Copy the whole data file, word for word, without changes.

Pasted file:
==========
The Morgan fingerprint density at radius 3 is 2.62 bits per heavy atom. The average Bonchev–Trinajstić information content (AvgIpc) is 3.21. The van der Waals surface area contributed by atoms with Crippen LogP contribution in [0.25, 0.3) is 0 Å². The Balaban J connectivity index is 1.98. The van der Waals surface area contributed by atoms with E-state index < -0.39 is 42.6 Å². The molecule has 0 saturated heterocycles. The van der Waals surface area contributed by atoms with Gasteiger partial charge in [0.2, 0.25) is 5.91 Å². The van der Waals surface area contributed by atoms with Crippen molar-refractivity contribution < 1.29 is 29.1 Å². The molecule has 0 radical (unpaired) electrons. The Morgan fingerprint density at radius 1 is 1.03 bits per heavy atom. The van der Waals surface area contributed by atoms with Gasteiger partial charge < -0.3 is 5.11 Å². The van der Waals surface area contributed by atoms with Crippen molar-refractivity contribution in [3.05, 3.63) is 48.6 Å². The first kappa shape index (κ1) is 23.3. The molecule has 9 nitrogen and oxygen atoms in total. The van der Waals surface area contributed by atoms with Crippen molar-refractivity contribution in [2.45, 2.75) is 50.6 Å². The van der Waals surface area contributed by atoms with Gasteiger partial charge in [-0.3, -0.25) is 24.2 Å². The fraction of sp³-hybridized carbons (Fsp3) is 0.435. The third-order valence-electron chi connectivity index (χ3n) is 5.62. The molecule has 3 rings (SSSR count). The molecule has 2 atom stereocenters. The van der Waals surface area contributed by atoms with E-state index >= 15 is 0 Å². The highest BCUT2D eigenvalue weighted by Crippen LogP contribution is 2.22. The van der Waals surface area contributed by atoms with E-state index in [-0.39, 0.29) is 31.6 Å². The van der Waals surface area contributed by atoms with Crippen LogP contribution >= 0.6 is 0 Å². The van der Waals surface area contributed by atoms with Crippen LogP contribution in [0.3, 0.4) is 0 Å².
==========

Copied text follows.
The Morgan fingerprint density at radius 3 is 2.62 bits per heavy atom. The average Bonchev–Trinajstić information content (AvgIpc) is 3.21. The van der Waals surface area contributed by atoms with Crippen LogP contribution in [0.25, 0.3) is 0 Å². The Balaban J connectivity index is 1.98. The van der Waals surface area contributed by atoms with E-state index < -0.39 is 42.6 Å². The molecule has 0 saturated heterocycles. The van der Waals surface area contributed by atoms with Gasteiger partial charge in [0.2, 0.25) is 5.91 Å². The van der Waals surface area contributed by atoms with Crippen molar-refractivity contribution < 1.29 is 29.1 Å². The molecule has 0 radical (unpaired) electrons. The Morgan fingerprint density at radius 1 is 1.03 bits per heavy atom. The van der Waals surface area contributed by atoms with Gasteiger partial charge < -0.3 is 5.11 Å². The van der Waals surface area contributed by atoms with Crippen molar-refractivity contribution in [3.05, 3.63) is 48.6 Å². The first kappa shape index (κ1) is 23.3. The molecule has 9 nitrogen and oxygen atoms in total. The van der Waals surface area contributed by atoms with Crippen molar-refractivity contribution in [2.45, 2.75) is 50.6 Å². The van der Waals surface area contributed by atoms with Gasteiger partial charge in [-0.3, -0.25) is 24.2 Å². The fraction of sp³-hybridized carbons (Fsp3) is 0.435. The third-order valence-electron chi connectivity index (χ3n) is 5.62. The molecule has 3 rings (SSSR count). The molecule has 2 atom stereocenters. The van der Waals surface area contributed by atoms with E-state index >= 15 is 0 Å². The highest BCUT2D eigenvalue weighted by Crippen LogP contribution is 2.22. The van der Waals surface area contributed by atoms with E-state index in [-0.39, 0.29) is 31.6 Å². The van der Waals surface area contributed by atoms with Crippen LogP contribution >= 0.6 is 0 Å². The van der Waals surface area contributed by atoms with Crippen LogP contribution in [0.3, 0.4) is 0 Å².